RESEARCH - Andrea Rentmeister
Biological Chemistry and Biomolecular Label Chemistry
ERC Grant RNActivate
Light is an excellent external regulatory element that can be applied to cells and organisms with high spatio-temporal precision and without interfering with cellular processes. Optochemical biology exploits small photo-responsive chemical groups to cage and activate or to switch biomolecular functions in response to light of a defined wavelength. Caged antisense agents have enabled down-regulation of gene expression with spatio-temporal control at the messenger-RNA (mRNA) level in vivo, however approaches for triggering translation of exogenous mRNA lack efficient turn-on effects. To explore the effects of conditional and transient ectopic gene expression in a developing organism it is vital to fully abrogate and restore translational efficiency.
The goal of this project is to bring eukaryotic mRNA under the control of light to trigger efficient ectopic translation with spatio-temporal resolution in cells and in vivo. In addition to labeling and tracking subpopulations of cells, we will use our technology to control and to manipulate cell fate by locally producing proteins responsible for cell death, genome engineering, and cell migration. We will use cultured cells and one-cell stage zebrafish embryos that can be easily injected with mRNA to study the function of ectopic gene expression in early development. Our approach will overcome current limitations of photo-inducible mRNA translation and enable us to manipulate a developing organism at the molecular level.
The 5' cap as a regulator of translation
Eukaryotic mRNAs have two major hallmarks, namely the 5' cap and the poly(A) tail. The 5' cap consists of N7-methylguanosine that is connected to the 5' end of an mRNA via an unusual 5'-5' triphosphate bridge (Fig. 1A). The cap is canonically made co-transcriptionally in the nucleus by the consecutive action of three enzymes, namely a triphosphatase, a guanylyltransferase, and an N7 methyltransferase (MTase).
The 5' cap serves as an interaction platform for several proteins and is important for mRNA splicing, export, protection from exoribonucleases, and translation. In the cytoplasm the 5' cap is bound by the eukaryotic translation initiation factor (eIF4E) and this direct binding is thought to be the rate-limiting step in translation initiation (Fig. 1B). The importance of the 5' cap for translation and its potential for transcript stabilization have prompted fundamental efforts to engineer and synthesize modified cap analogs with increased stability and translational efficiency for applications as mRNA therapeutics, e.g. mRNA-based cancer immunotherapy.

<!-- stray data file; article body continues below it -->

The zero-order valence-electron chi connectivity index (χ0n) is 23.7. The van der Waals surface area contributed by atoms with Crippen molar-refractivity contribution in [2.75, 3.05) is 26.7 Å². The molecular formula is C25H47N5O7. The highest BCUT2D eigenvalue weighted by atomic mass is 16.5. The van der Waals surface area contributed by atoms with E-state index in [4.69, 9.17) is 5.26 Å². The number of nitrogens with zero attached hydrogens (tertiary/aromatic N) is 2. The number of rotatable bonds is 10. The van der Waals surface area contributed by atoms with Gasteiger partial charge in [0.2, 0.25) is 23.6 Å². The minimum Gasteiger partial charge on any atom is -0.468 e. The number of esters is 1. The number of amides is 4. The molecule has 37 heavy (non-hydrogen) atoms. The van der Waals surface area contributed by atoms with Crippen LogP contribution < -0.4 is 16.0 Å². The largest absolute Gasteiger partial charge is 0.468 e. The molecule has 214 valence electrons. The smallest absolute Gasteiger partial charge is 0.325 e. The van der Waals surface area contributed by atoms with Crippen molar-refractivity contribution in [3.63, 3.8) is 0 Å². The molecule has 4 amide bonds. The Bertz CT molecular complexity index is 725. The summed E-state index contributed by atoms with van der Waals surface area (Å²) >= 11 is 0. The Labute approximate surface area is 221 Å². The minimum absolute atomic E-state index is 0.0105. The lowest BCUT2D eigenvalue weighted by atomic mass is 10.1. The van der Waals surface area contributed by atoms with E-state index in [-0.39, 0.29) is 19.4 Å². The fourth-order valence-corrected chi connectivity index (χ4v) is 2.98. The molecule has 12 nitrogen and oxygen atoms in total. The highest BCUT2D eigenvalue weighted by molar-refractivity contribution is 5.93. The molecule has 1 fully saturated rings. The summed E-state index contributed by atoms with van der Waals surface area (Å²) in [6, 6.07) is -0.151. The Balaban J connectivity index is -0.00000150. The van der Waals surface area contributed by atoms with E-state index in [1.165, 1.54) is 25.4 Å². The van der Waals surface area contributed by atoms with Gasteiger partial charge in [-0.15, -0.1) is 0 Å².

The crystal structure of eIF4E in complex with m7GTP reveals that tryptophan stacking of W56 and W102 with the guanosine and a salt bridge between N2 and E103 are essential for recognition (Fig. 3B). The protein eIF4E can discriminate between the canonical m7Gppp-mRNA and Gppp-mRNA lacking the N7 methyl group by a remarkable factor of >100 because the delocalized positive charge arising from the N7 methyl group further strengthens the interactions between the π-electrons of the stacked aromatic rings. The methyl group of m7G is additionally stabilized by van der Waals interactions with W166.
The 5' cap/eIF4E interaction is highly sensitive to modifications at position N7. To produce mRNAs with different modifications at the N7 position of the 5' cap, we developed an efficient enzymatic approach based on the highly promiscuous MTase Ecm1 (Fig. 1A). We successfully synthesized AdoMet analogs and used them to modify the N7 position of the cap with sterically demanding groups, including benzylic moieties, such as vinylbenzyl, azidobenzyl, and diazirine in quantitative conversions.[3a] Even benzophenone was transferred, albeit with a lower yield (60 %).[3a] The only prerequisite for transfer is an unsaturated C-atom in β-position, required for transition state stabilization. We incorporated the modified 5' caps into reporter-mRNAs and showed that even small N7-modifications like the allyl group efficiently blocked translation of reporter-mRNAs in vitro and in mammalian cells (Fig. 1C, D).[3b] Furthermore, we achieved intracellular labeling of these modified mRNAs in living cells.[3b]